There are other steps to take to help you navigate your grief, too. Below, Darnley, Edelman and other grief specialists share advice on handling your first holiday without a loved one.
Acknowledge the impact grief is having on your life.
After experiencing such a chaotic year and losing someone you love, it’s vital to acknowledge your feelings ― the good, the bad, the ugly and ugly-cry inducing. Do so without judging yourself for feeling any one of them.
“Grief is hard enough without also berating yourself for ‘not being over it yet,’” Darnley said. “Likewise, if you do feel some joy and excitement in the midst of your grief this season, don’t judge that either. Practice some self-compassion and validate your feelings. Remind yourself that there is no wrong way to feel.”
Look for ways to honor your late loved one.
Find holiday-specific ways to honor your late loved one this year: Maybe your father loved Honey Baked Ham, so this year, serve that rather than your usual turkey dinner. Maybe your grandma never went natural with her tree selection, preferring a bright pink artificial tree instead. In her memory, zhoosh up your home by putting up a fake mini pine tree ― a pink one, if you’re feeling bold.
These mini tributes during the holidays can help make your late relative a presence rather than an absence, Edelman said.
“In a year when familiar traditions may have to be canceled or postponed, or if a specific loved one is no longer here for the planning or execution, it’s a great idea to create a new, one-time ritual for the holidays,” she said. “If it’s a hit, consider replicating it again next year.”
When you’re feeling particularly stressed, zoom in and zoom out.
If there’s a moment that feels especially emotionally loaded or difficult, try to practice mindfulness by either zooming in or zooming out. What’s that, exactly?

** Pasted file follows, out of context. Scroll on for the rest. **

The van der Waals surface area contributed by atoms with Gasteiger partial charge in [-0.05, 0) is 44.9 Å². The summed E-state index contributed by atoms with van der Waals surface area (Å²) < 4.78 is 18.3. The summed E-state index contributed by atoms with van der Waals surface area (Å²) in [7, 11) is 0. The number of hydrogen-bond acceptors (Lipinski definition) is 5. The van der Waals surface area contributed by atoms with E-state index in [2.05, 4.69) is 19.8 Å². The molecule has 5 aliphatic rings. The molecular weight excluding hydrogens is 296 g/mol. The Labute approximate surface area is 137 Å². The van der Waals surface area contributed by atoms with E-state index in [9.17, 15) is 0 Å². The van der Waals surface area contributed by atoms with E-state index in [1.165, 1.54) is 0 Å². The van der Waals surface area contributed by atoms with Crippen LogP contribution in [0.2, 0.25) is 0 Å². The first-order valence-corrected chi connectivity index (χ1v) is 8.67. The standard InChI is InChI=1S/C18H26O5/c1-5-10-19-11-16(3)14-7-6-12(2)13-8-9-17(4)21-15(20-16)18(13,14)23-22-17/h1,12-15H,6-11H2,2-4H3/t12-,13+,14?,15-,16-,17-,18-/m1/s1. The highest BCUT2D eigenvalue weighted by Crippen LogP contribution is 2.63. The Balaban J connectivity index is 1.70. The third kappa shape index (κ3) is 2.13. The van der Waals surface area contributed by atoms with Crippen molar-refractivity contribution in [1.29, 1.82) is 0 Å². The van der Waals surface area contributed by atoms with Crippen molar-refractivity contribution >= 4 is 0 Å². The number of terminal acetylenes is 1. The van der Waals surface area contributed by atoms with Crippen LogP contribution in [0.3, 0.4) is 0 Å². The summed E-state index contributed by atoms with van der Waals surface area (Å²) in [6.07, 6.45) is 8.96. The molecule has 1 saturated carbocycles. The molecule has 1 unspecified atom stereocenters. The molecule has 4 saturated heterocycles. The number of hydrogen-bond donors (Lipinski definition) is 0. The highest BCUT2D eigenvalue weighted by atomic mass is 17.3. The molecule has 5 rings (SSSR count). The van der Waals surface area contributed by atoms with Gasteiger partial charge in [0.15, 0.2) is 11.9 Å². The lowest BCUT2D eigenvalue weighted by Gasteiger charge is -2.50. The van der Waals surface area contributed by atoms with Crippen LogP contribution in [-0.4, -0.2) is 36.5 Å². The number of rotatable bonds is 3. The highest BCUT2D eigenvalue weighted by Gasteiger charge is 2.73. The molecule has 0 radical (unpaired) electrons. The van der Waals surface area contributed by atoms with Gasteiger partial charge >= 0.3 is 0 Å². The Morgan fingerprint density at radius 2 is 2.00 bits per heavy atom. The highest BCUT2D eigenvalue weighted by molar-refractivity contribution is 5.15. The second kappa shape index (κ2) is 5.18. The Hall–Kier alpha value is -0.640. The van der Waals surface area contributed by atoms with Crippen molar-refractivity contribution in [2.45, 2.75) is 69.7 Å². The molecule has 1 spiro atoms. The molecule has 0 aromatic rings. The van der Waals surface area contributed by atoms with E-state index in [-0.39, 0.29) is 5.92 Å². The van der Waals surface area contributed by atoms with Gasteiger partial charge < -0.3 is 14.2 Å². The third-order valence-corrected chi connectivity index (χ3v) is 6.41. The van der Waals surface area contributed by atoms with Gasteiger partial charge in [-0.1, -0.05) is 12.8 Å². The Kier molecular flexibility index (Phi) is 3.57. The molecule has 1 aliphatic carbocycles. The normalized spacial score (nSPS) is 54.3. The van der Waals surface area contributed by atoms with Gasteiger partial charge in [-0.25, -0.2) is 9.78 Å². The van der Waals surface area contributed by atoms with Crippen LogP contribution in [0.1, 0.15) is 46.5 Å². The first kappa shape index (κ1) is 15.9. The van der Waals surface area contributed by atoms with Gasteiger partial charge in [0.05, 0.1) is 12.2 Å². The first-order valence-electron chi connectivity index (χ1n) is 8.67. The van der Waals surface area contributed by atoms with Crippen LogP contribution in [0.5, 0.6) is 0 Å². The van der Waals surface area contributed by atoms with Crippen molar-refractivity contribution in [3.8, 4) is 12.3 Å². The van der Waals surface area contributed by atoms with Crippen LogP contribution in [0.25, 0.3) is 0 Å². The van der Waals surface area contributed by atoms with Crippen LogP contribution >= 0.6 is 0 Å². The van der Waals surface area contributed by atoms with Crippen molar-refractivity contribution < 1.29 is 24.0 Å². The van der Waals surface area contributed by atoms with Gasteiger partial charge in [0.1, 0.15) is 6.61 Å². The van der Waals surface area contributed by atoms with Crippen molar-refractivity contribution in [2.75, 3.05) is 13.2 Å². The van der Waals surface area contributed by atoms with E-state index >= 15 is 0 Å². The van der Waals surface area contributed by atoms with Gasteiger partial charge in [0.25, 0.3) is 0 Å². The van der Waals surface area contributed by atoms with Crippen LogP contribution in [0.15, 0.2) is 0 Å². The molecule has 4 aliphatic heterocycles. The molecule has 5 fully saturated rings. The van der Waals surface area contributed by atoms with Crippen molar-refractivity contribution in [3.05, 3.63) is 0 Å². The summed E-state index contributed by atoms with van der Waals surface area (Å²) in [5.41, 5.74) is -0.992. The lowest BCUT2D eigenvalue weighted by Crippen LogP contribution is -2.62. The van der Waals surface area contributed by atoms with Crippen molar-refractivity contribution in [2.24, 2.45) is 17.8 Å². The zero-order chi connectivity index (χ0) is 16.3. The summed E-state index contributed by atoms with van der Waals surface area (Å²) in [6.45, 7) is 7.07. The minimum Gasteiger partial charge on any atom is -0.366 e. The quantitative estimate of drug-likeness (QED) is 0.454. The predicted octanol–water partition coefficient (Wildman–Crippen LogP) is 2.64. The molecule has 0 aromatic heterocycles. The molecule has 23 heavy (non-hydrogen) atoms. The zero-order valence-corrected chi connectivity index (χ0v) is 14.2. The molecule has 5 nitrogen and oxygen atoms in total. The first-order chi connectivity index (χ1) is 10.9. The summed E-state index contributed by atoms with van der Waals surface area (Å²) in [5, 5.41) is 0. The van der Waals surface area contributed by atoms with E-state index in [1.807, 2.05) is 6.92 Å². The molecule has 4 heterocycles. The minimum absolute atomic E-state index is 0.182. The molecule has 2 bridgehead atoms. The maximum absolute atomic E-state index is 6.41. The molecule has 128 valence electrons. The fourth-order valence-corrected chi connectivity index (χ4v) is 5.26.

“Zooming in looks like focusing your attention on ‘just this one thing, in just this one moment,’ like how the smell of your morning coffee is filling the room and how the full mug is warming your hands,” Darnley explained. “This gives you some reprieve from focusing on the loss.”
Zooming out, on the other hand, asks you to consider this one moment in relation to your life as a whole, or even “humanity as whole, or if we were to take it even further, the universe as a whole,” Darnley said.
“This doesn’t make the current situation any less challenging, but it might be helpful to remind yourself that life is bigger than any one moment,” the psychologist explained.
Ask yourself how your loved one would want you to carry on with your life.
Lean into all your feeling this season, but actively look for bright spots, too. That’s very likely what your late relative would have wanted for you, said Allen Klein, author of “Embracing Life After Loss: A Gentle Guide for Growing Through Grief.”
“Ask yourself how the deceased would want you to carry on with your life,” he said. “Most people I’ve talked to have said their loved one would want them to get on with their life, be joyous and enjoy life rather than carry their grief around forever.”
To get in that mindset, Klein said it helps to look around you and take note of all you still have to be grateful for: a safe place to live, your family, your children, your partner, your friends ― even if you have to see most of them over Zoom this year.
“To want what you don’t have is to waste what you do have,” he said.
Take special care of your body.
Be gentle with your body this season. As Edelman explained, grief takes a toll on our somatic systems, and when we’re physically drained, we can feel emotionally and mentally depleted, too.
“Devote extra time for rest, drink plenty of water, and go for brisk walks outside to keep your body moving,” she said. “Cardio is even better, if that’s possible. When we’re grieving, endorphins are our friends.”
Lastly, if you can swing it, give therapy a shot.
Given how triggering the holidays can be, remote therapy can help mitigate any negative feelings you’re experiencing, whether your grief is still new or has gone unaddressed for years.
“I know it can be difficult to start therapy when you’re in the midst of a busy season, or when you’re already feeling overwhelmed, but it can be so beneficial,” Darnley said. “It’s normal to ‘shop around’ for a therapist before you find one that you click with, so it’s a good time to get a head start on finding the right one before the big holidays arrive.”
Of course, therapy can be expensive, even if you have insurance. Here are a few suggestions for cutting costs, even just a little bit.
“After a loss, having an established therapeutic relationship as you enter a stressful season can really help keep your mental health,” Darnley said.